The busload of tourists that just disembarked immediately swarms Tony Luke for photos because they, too, have recognized him from TV promos and posters. Everyone starts whispering, “Who’s the guy next to him?” “It’s Brad Smith,” we tell them. “He’s the wide receiver for the Philadelphia Eagles.” A few of the tourists who are visiting from overseas draw a blank so I add, “He’s an NFL player. Football.” They nod and whip out their cameras to snap photos of him. Who can blame them? It’s entirely possible they think he’s a soccer player, since the World Cup is going on.
Tony Luke starts mugging for the camera and insists Brad get in photos with him. They start discussing the finer points of New York versus Philly, since Tony has been taping his show there and Brad started his career there. “There’s nothing like the intensity of New York. That was a good place to start,” Brad comments. The topic switches to food and Tony confides, “I gained 28 pounds just filming the show.”
Brad takes a bite of Tony Luke’s famous sandwich while his nephew eats fries on the bench next to him. I ask him about True Foundation, the philanthropic organization he co-founded and runs with his wife, Dr. Rosalynn Smith. “It’s seven years old—we just wanted to help kids who didn’t really have direction and needed some guidance, so we put the foundation together and had the football camp first. The next year, we had a foundation established and did everything from there.” He takes another bite of his Tony Luke pork sandwich. I gotta admit, my stomach is beginning to growl.
“We have a football camp, giveaways…we feed hungry families and provide food for homeless shelters,” Brad says. “My wife eventually started a life skills class for young women, so they can learn about grooming, how to handle yourself on social media, networking, resume building, goal-setting, dressing professionally and all those types of things. Then we have CEOs and high-level execs who are female speak to them.”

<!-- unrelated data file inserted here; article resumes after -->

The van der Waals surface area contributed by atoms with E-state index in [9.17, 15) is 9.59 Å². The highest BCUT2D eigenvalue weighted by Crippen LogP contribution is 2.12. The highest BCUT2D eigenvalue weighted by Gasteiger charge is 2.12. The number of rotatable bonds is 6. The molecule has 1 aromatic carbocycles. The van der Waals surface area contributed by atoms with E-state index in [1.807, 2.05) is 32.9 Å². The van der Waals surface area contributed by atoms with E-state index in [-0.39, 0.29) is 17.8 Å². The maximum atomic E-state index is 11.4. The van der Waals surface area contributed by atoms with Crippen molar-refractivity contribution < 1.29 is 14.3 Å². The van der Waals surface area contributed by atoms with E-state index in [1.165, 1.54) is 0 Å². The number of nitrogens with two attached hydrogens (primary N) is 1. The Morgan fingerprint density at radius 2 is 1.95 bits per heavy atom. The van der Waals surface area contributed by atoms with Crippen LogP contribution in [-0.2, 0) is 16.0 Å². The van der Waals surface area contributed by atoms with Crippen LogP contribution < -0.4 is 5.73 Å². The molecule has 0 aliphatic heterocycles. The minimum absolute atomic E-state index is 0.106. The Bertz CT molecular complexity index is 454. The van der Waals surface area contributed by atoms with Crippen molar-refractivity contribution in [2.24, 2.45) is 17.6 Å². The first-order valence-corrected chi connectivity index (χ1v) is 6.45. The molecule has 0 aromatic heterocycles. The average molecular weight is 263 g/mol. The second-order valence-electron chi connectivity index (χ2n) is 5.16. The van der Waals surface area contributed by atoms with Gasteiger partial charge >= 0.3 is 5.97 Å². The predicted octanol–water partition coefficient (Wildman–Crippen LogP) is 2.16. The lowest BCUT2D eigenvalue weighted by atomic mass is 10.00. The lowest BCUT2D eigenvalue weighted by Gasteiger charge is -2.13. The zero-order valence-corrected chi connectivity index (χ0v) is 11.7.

His humility is striking and inspiring in an industry that’s often dominated by loudmouths, inflated egos, and media antics. It’s encouraging to hear someone so grounded in giving back to his community in an authentic way that’s clearly not just for show. Brad is known for his versatility on the football field, but it’s apparent that he’s versatile off the field, too.
His multifaceted interests are obvious when we talk about his involvement with Men’s Health Magazine. He started as an intern in the off-season during 2013, covered New York Fashion Week, and eventually became a contributor with the magazine. To hear a professional athlete go on record to say that he’s got a budding interest in fashion, design, and business is one thing. But to sees someone follow up on that passion with action is another thing entirely…which is exactly what he has done.
Brad Smith may not be known as a man of many words, but he has a wicked sense of humor. A recent Reddit Ask Me Anything (AMA) session with him had a user posing the question, “How does it feel to be one of the few NFL players to have an exceptionally normal/common full name?” Brad slyly replied, “Weird. I thought of changing it to Hingle McCringleberry,” alluding to an epically hilarious sketch by comedian duo Key & Peele. There are lesser-known stories like how Brad was born with severely clubbed feet and doctors told his parents he would never walk, let alone run. He never brings this up unless someone asks him directly about the most difficult challenge he’s overcome in life.